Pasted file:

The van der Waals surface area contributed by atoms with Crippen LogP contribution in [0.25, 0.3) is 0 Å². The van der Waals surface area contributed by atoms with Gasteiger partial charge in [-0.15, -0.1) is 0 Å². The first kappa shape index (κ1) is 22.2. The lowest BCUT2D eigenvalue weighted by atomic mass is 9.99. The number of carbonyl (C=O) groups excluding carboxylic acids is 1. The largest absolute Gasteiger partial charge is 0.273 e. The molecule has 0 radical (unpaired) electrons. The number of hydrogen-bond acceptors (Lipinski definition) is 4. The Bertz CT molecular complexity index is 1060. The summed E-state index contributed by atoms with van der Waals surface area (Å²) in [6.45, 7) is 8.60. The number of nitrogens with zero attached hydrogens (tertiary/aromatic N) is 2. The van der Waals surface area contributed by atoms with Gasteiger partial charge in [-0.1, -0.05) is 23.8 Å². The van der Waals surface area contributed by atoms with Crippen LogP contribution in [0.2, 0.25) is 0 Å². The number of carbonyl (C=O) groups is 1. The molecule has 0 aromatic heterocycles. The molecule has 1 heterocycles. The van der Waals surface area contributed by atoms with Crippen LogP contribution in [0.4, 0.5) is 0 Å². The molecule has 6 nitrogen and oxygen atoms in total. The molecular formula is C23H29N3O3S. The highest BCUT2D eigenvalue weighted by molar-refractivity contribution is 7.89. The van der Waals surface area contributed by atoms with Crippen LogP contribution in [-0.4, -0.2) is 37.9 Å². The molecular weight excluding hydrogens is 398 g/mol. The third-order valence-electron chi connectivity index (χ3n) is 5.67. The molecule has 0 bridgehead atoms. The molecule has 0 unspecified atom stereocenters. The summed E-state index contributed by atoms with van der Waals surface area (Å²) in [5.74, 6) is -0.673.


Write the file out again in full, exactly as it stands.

The van der Waals surface area contributed by atoms with Crippen LogP contribution in [0.25, 0.3) is 0 Å². The van der Waals surface area contributed by atoms with Gasteiger partial charge in [-0.15, -0.1) is 0 Å². The first kappa shape index (κ1) is 22.2. The lowest BCUT2D eigenvalue weighted by atomic mass is 9.99. The number of carbonyl (C=O) groups excluding carboxylic acids is 1. The largest absolute Gasteiger partial charge is 0.273 e. The molecule has 0 radical (unpaired) electrons. The number of hydrogen-bond acceptors (Lipinski definition) is 4. The Bertz CT molecular complexity index is 1060. The summed E-state index contributed by atoms with van der Waals surface area (Å²) in [6.45, 7) is 8.60. The number of nitrogens with zero attached hydrogens (tertiary/aromatic N) is 2. The van der Waals surface area contributed by atoms with Gasteiger partial charge in [-0.1, -0.05) is 23.8 Å². The van der Waals surface area contributed by atoms with Crippen LogP contribution in [0.2, 0.25) is 0 Å². The number of carbonyl (C=O) groups is 1. The molecule has 0 aromatic heterocycles. The molecule has 1 heterocycles. The van der Waals surface area contributed by atoms with Crippen LogP contribution in [0.4, 0.5) is 0 Å². The molecule has 6 nitrogen and oxygen atoms in total. The molecular formula is C23H29N3O3S. The highest BCUT2D eigenvalue weighted by molar-refractivity contribution is 7.89. The van der Waals surface area contributed by atoms with Crippen LogP contribution in [-0.4, -0.2) is 37.9 Å². The molecular weight excluding hydrogens is 398 g/mol. The third-order valence-electron chi connectivity index (χ3n) is 5.67. The molecule has 0 bridgehead atoms. The molecule has 0 unspecified atom stereocenters. The summed E-state index contributed by atoms with van der Waals surface area (Å²) in [5.74, 6) is -0.673.